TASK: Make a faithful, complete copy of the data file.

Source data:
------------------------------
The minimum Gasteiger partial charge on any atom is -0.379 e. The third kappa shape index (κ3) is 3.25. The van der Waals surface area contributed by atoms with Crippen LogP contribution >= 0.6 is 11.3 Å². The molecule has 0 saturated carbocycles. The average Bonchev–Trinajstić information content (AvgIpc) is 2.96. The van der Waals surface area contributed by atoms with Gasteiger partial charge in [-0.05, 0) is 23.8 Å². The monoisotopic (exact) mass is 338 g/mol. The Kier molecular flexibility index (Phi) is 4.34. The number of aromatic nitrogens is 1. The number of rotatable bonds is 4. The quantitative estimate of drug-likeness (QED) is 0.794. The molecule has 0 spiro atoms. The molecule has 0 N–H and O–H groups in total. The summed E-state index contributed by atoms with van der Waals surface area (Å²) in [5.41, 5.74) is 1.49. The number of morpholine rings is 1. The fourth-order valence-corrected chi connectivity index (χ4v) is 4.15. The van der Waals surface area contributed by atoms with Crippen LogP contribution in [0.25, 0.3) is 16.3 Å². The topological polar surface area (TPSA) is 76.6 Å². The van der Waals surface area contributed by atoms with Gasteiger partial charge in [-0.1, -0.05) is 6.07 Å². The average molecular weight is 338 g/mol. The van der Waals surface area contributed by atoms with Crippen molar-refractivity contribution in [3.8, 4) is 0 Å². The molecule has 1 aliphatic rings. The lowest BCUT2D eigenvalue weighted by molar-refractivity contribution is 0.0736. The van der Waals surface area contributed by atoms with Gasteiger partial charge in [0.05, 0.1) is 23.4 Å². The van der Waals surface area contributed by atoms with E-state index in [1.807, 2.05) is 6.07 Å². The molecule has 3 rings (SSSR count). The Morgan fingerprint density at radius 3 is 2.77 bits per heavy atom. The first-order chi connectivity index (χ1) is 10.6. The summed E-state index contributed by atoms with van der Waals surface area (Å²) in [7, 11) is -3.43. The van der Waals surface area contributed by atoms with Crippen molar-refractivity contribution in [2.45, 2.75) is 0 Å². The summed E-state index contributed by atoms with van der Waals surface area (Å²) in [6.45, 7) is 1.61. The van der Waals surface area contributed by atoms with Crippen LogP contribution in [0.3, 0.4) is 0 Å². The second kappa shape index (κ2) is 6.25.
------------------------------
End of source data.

The minimum Gasteiger partial charge on any atom is -0.379 e. The third kappa shape index (κ3) is 3.25. The van der Waals surface area contributed by atoms with Crippen LogP contribution >= 0.6 is 11.3 Å². The molecule has 0 saturated carbocycles. The average Bonchev–Trinajstić information content (AvgIpc) is 2.96. The van der Waals surface area contributed by atoms with Gasteiger partial charge in [-0.05, 0) is 23.8 Å². The monoisotopic (exact) mass is 338 g/mol. The Kier molecular flexibility index (Phi) is 4.34. The number of aromatic nitrogens is 1. The number of rotatable bonds is 4. The quantitative estimate of drug-likeness (QED) is 0.794. The molecule has 0 spiro atoms. The molecule has 0 N–H and O–H groups in total. The summed E-state index contributed by atoms with van der Waals surface area (Å²) in [5.41, 5.74) is 1.49. The number of morpholine rings is 1. The fourth-order valence-corrected chi connectivity index (χ4v) is 4.15. The van der Waals surface area contributed by atoms with Crippen LogP contribution in [0.25, 0.3) is 16.3 Å². The topological polar surface area (TPSA) is 76.6 Å². The van der Waals surface area contributed by atoms with Gasteiger partial charge in [-0.1, -0.05) is 6.07 Å². The average molecular weight is 338 g/mol. The van der Waals surface area contributed by atoms with Crippen molar-refractivity contribution in [3.8, 4) is 0 Å². The molecule has 1 aliphatic rings. The lowest BCUT2D eigenvalue weighted by molar-refractivity contribution is 0.0736. The van der Waals surface area contributed by atoms with Gasteiger partial charge in [0.05, 0.1) is 23.4 Å². The van der Waals surface area contributed by atoms with E-state index in [1.807, 2.05) is 6.07 Å². The molecule has 3 rings (SSSR count). The Morgan fingerprint density at radius 3 is 2.77 bits per heavy atom. The first-order chi connectivity index (χ1) is 10.6. The summed E-state index contributed by atoms with van der Waals surface area (Å²) in [7, 11) is -3.43. The van der Waals surface area contributed by atoms with Crippen molar-refractivity contribution in [2.45, 2.75) is 0 Å². The summed E-state index contributed by atoms with van der Waals surface area (Å²) in [6.45, 7) is 1.61. The van der Waals surface area contributed by atoms with Crippen LogP contribution in [0.3, 0.4) is 0 Å². The second kappa shape index (κ2) is 6.25.